State House Back to Work

Legislators, officially meeting once again as of last week, have a lot of loose ends to nail down before this session ends July 31.

House Speaker Tom Finneran got the year off to a fast start on January 2--was it because the legislature has been accused of doing little or doing things late last year? And we are guilty as charged.

Congressional redistricting was the only major decision--and of course House and Senate approved different plans so a conference committee was named to work out the differences.

Next week, Tuesday night, the House will meet again in a joint formal session with the Senate, but without votes, to hear Governor Jane Swift's State of the State address.

Bets are she'll be pushing education and holding the line on any new taxes. At least, unlike her predecessor who took his show on the road, she's bringing the speech back to the State House. Republicans, of course, will applaud every word while many Democrats will sit quietly.

Will her candidate for Lieutenant Governor, Pat Guerriero, be at her side? Will she ask for more funding for her pet programs?

Her more specific thoughts on funding the various state agencies and programs will probably come later--January 23, when she will give her version of the state's fiscal year 2003 budget to legislators.

Remember, the 2002 version was just approved last month. Four months late. Will we do better this year? We should--it's an election year and our legislative leaders don't want to embarrass themselves like they did last year.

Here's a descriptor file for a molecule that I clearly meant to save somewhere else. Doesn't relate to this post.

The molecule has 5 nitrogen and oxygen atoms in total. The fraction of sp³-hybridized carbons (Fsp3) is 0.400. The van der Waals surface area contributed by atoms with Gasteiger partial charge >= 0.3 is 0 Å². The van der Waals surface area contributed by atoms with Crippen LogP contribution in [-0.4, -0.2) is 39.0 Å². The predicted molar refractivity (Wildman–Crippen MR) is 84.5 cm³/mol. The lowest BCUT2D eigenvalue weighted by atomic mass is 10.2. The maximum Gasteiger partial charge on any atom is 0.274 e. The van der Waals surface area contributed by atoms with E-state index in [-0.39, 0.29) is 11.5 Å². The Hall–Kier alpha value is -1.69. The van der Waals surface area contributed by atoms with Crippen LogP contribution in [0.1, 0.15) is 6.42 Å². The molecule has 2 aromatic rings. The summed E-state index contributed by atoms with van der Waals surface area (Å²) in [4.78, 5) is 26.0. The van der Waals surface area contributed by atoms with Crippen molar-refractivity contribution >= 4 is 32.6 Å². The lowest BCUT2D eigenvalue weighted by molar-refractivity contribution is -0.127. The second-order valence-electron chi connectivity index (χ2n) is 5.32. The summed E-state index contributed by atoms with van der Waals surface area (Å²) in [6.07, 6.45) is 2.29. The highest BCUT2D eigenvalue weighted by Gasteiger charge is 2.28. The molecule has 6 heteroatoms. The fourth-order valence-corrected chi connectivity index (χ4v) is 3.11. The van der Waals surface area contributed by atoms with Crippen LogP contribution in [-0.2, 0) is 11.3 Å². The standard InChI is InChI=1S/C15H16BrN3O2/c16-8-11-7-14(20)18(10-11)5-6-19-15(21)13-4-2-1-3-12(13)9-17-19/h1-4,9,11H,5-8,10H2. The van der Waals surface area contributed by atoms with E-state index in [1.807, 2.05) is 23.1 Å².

Hopefully, we'll complete it before the session ends, and before the fiscal year begins July 1. If we're late, it should at least be finished in July, because anything dealing with dollars can't be done after we recess July 31. Unless the rules change. And, the rules changed last year to approve that late budget.

Then what else is coming up? Well, since it's a two-year session, we have a lot of legislation left over from last year.

Major things like affordable housing (I'm on the six member conference committee to work out differences between the House and Senate versions of the bill), criminal sentencing (the House finished it but the Senate didn't), domestic partnerships (the Senate did it, the House didn't), changes in bilingual education and school funding. Bills dealing with insurance coverage for contraceptives, health care reform, job training.

Legislation may also address some of the headlines and problems you've read about, like changes at Massport and the Turnpike.

And new bills are being introduced every day. Bills which need hearings in committees. (I'm on four, and ranking Republican on Long Term Debt, Banking and Election Laws, as well as Insurance, which I’ve been on since my first term.)

For the two-year session, we'll have a total of between 6,000 and 8,000 bills to deal with. So far this session, just 177 bills have been signed into law, according to people who count stuff like that. And only 15 are "substantive," or affect the entire state, according to the Coalition for Legislative reform. They don't count local, home rule petitions like naming bridges or changing speed limits.

We'll deal with bonds and capital expenses, and seemingly daily requests for money for one program or another, all the while keeping our eyes on the falling state revenues. If it's not coming in, we can't spend it, no matter how worthy the cause.

Right now, I'm tempted to move offices. There are some practical aspects of working in the State House, you know. And one is to escape the dust that closed the office for a week in December. Another is to escape the invasive fumes we're facing this week. Paint, perhaps?

And get my I.D. changed so I can retrieve my car from the garage. And, get back into the State House.

Next week, I'll give you a break down of what we did last year. Which, critics say, wasn't much. Stay tuned.

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